Home drapery guide - Part 1

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Trends in window treatments have changed considerably in recent years. The new model is "less is more." Gone are the ruffles of lace and the layers of rich gold cording, fringes and passimenterie. This is the first part of a three part series of a practical guide to home drapery.

Today we want simplicity without all the frills – window treatments that are easy on the eyes and draw you to the window, rather than the symphony of detail that surrounds it. Even the more traditionally styled rooms have window treatments designed with less excess – clean lines without the fuss and elegance without the mess.

Draping our windows with fabric blocks out the light and maintains privacy, but not all windows in the home need to have the full treatment. Function considerations include the amount of sunlight or privacy needed in the room. If the window is a beautiful big Gothic window, perhaps hiding it behind heavy drapery may not be the answer. Sheers do a wonderful job of diffusing light. They also add a certain amount of privacy without drawing attention away from the window itself. On the other hand, if the window is insignificant or isn't particularly pleasing, curtains or drapery can hide its flaws and add instant beauty to the window and the room.

Windows treatments are very often the last design element the designer will consider.  It is usually number four on the designers check-list, after the walls, floors and furniture decor is completed. Window treatments finish the room, closing it and adding warmth.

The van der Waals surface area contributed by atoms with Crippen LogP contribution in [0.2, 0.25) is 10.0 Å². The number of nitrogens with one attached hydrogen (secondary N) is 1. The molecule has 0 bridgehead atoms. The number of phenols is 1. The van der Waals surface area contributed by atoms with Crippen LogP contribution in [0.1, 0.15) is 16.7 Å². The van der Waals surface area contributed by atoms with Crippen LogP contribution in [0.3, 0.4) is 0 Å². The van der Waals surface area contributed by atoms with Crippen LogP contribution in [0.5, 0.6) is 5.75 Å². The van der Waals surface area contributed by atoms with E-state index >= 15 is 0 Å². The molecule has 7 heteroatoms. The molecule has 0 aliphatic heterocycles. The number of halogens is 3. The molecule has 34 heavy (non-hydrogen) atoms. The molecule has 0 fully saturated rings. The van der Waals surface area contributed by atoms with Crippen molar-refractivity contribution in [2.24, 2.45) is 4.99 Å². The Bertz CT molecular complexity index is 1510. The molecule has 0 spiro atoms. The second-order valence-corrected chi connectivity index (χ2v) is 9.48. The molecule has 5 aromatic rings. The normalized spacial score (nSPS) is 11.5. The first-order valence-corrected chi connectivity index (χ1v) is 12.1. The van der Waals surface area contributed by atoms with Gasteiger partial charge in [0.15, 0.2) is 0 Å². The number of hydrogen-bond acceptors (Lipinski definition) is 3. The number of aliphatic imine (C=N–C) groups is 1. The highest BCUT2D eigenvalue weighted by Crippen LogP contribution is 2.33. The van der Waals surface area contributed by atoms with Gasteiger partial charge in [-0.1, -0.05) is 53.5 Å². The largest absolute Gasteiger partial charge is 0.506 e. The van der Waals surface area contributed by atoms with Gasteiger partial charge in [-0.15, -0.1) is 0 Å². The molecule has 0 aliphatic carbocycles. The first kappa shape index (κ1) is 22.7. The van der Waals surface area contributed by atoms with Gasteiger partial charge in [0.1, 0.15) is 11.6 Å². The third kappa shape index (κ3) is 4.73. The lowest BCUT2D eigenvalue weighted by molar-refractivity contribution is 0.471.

For the designer today, the choices in textiles, finished curtains, rods and other treatment elements are almost without limit. Curtain and drapery textiles are varied and what you choose depends only on your imagination and the style of the room. Choose a treatment the decor in the room dictates. Fully dressed windows are perfect for traditional decor, but would look out-of-place in a contemporary room.

Once you've settled on the style of the room, you need to consider the style of the window to help you decide what sort of window treatment it needs. Narrow windows can be made to look wider by adding a wider rod and running the drapery panels across the track well passed the edge of the window frame. If you want the the window to appear taller, mount the rod close to the ceiling. Designers learn to choose fabrics that blend with the wall, furthering the illusion that the widow is bigger than it really is.

Designers often encourage homeowners to have custom-made drapery. Ready-made drapes may not fit the window perfectly and they may not be lined well. The most luxurious curtains are double-sided not simply lined with a white backing. Black-lining sandwiched between the two layers offer more privacy and result in a richer looking room. In the day, the colour of the drape is stronger because it is less see-through. With black-lined drapery, the fabric takes less time to fade. It improves the actual drape of the material, or the way it falls, and has better insulation value. It looks better from the outside as well.

By having your drapes custom-made they can be designed with this in mind. With custom-made drapes and curtains you can have the fabric you really want and you can be less stingy with the amount of material you use. Rich, full drapes with a slight puddle are difficult to achieve in ready-made drapes. Custom-made drapes and curtains give the room individuality and richness.

In part two of this drapery guide, we will look at the process of dressing a window as well as the use of colours, textures, fabrics and pleats to create the perfect drapery for any home.

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Zaha Wright

Freelance home and garden blogger. Loves architecture, photography, travel and tea. When not writing, she can be found building a puzzle (or two) or listening to classical music.


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